'Russian trolls' promoted California independence
Social media accounts with ties to Russia pushed a huge Twitter trend in favour of an independent California on US election night 2016, BBC Trending has learned. The campaign was one of at least two popular online independence drives with links to the Kremlin.
It was a surprising development on a surprising night. In the early hours of 9 November 2016, shortly after it became clear that Donald Trump would be the next president of the United States, the hashtag #Calexit hit Twitter's list of top trends.
"Calexit" is short for "California exit" - the idea that the US state could break away from the rest of the nation - and the election-night trend seemed to be driven by liberal activists wary that heavily Democratic California would be governed by Trump.
But BBC Trending has found evidence that the hashtag had some outside help, from accounts run by people based in Russia.
As a result of US Senate hearings into possible Russian influence on the election, Twitter recently released a list of accounts banned from the network because of ties to the Internet Research Agency, a St Petersburg-based "troll factory".
One of the accounts on the list, @CalifroniaRep (the misspelling is deliberate), was a backer of the #Calexit campaign. Trending has seen a partial list of the now-deleted @CalifroniaRep tweets, including dozens which used the #Calexit hashtag. The Twitter account was also linked to other social media accounts advocating the secession of California from the United States.
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There are also indications that the election night #Calexit trend - the hashtag was mentioned 100,000 times in the course of a few hours - was artificially driven by automated bots or fake accounts. Several of the most retweeted messages under the hashtag were posted by accounts with just a few hundred followers. And some of those tweets were retweeted thousands of times, an unlikely - though not impossible - occurrence.
In the hours after it became clear that Trump would win the election, one #Calexit tweet by a California teenager was the most retweeted message using the hashtag:
Although this tweet was repeated 10,000 times, nearly 2,000 of those accounts have since disappeared from Twitter, indicating that they were potentially automated bots, fake accounts, or otherwise violated the network's terms and conditions.
The Internet Research Agency and other Russia-based hacker networks have been known to use automated accounts to push social media trends.
Russia has consistently denied any interference in the US election. Trending contacted the Russian Embassy in London and the Russian Ministry of Foreign Affairs for comment but they did not respond.
The California independence movement has been spearheaded by a group called Yes California. One of the group's co-founders, Louis Marinelli, opened a self-styled California embassy in Moscow, and later moved to Siberia.
Marinelli attended a conference of Western secession movements in 2016, along with representatives from similar groups from Texas, Puerto Rico and Northern Ireland. The conference was organised by the Anti-Globalisation Movement, a group that has received money from the Russian government, according to Casey Michel, a reporter for the left-wing news site ThinkProgress.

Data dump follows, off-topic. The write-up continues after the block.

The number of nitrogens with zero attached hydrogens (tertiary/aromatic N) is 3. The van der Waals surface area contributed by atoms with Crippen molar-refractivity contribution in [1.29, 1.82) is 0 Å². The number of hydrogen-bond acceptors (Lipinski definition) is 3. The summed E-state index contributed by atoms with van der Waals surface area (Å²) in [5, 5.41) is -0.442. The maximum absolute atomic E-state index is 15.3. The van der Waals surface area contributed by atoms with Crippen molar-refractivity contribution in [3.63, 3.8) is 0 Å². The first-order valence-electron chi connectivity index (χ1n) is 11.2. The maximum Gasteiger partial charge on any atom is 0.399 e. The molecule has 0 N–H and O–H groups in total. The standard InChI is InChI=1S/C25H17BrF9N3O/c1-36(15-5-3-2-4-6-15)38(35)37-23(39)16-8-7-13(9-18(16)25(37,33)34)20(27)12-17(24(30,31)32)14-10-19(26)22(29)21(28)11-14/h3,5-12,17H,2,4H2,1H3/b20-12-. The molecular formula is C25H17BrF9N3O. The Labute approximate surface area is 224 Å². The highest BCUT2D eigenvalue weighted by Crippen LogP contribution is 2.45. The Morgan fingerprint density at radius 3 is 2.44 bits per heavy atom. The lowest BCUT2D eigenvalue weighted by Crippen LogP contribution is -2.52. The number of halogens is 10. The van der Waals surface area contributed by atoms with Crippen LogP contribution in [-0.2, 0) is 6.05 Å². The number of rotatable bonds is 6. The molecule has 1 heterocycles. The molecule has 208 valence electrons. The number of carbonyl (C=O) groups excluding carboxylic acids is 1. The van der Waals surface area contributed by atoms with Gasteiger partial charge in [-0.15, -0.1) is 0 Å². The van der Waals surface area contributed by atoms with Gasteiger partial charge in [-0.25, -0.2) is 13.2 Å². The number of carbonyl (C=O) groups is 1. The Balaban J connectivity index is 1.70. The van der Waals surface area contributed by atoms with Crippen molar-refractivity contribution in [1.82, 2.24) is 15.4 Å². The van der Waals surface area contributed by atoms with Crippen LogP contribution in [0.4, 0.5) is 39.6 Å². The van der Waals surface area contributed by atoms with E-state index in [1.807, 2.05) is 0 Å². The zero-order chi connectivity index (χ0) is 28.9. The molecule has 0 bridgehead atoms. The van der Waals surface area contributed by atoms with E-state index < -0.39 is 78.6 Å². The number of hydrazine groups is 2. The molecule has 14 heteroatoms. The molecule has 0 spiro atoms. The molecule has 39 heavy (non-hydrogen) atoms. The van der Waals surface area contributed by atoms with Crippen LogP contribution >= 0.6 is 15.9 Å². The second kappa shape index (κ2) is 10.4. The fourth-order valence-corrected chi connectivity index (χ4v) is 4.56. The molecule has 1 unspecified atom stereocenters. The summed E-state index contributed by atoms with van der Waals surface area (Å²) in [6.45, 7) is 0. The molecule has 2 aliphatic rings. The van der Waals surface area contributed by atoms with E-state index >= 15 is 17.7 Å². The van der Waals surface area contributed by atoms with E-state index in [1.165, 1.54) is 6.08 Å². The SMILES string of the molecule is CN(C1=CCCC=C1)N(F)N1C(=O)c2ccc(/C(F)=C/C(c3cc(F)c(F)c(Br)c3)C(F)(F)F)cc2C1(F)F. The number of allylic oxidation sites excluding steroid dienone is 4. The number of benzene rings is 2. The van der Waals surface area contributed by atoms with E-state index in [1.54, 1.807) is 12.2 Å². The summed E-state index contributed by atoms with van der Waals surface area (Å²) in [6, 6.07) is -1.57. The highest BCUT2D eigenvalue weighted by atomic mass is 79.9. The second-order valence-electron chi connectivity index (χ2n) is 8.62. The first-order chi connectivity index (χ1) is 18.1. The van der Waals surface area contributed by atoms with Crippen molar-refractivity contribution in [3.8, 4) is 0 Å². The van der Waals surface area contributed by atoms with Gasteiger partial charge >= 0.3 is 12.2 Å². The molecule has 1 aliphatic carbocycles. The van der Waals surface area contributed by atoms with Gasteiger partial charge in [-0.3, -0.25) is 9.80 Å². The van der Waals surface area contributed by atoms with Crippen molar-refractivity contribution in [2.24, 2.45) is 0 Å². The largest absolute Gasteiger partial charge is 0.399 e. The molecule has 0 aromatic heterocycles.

"It had received funding from the Kremlin to organise this conference to pay for the travel and lodging of American and European secession movements," Michel says.
Marinelli denies any links to the Kremlin or receiving any money from the Russian government. He tells Trending he now plans to return to the United States and rejoin the independence movement which he co-founded.
"I know a lot of people had some problems with us reaching out to Russia, but what we like to remind people is that when the United States was looking to become an independent country, they looked to France," Marinelli says. "We didn't ask for financial support or military support from Russia."
Calexit - and Texit
The campaign for California independence is not the only American secession movement with links to Russia. Heart of Texas was for a time the most popular pro-Texas independence Facebook page, with more than 250,000 followers. But US Senate hearings on Wednesday revealed that the account was allegedly run by the Internet Research Agency.
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In addition to pro-Texas independence content, the page pumped out anti-Muslim stories and created a confrontation with followers of another Internet Research Agency page, United Muslims of America. At one point in May 2016, those behind the two pages scheduled rival events at the same time and same place in Houston.
"What neither side could have known is that Russian trolls were encouraging both sides to battle in the streets and create division between real Americans," said Richard Burr, the Republican chairman of the US Senate intelligence committee which has been investigating social media interference in the 2016 election.
"Ironically, one person who attended stated, 'Heart of Texas promoted this event but we didn't see one of [their members]'. We now know why.
"It's hard to attend an event in Houston, Texas, when you're trolling from a site in St Petersburg, Russia. Establishing these two competing groups, paying for the ads and causing this disruptive event in Houston cost Russia about $200," he said.
Reporting by Will Yates
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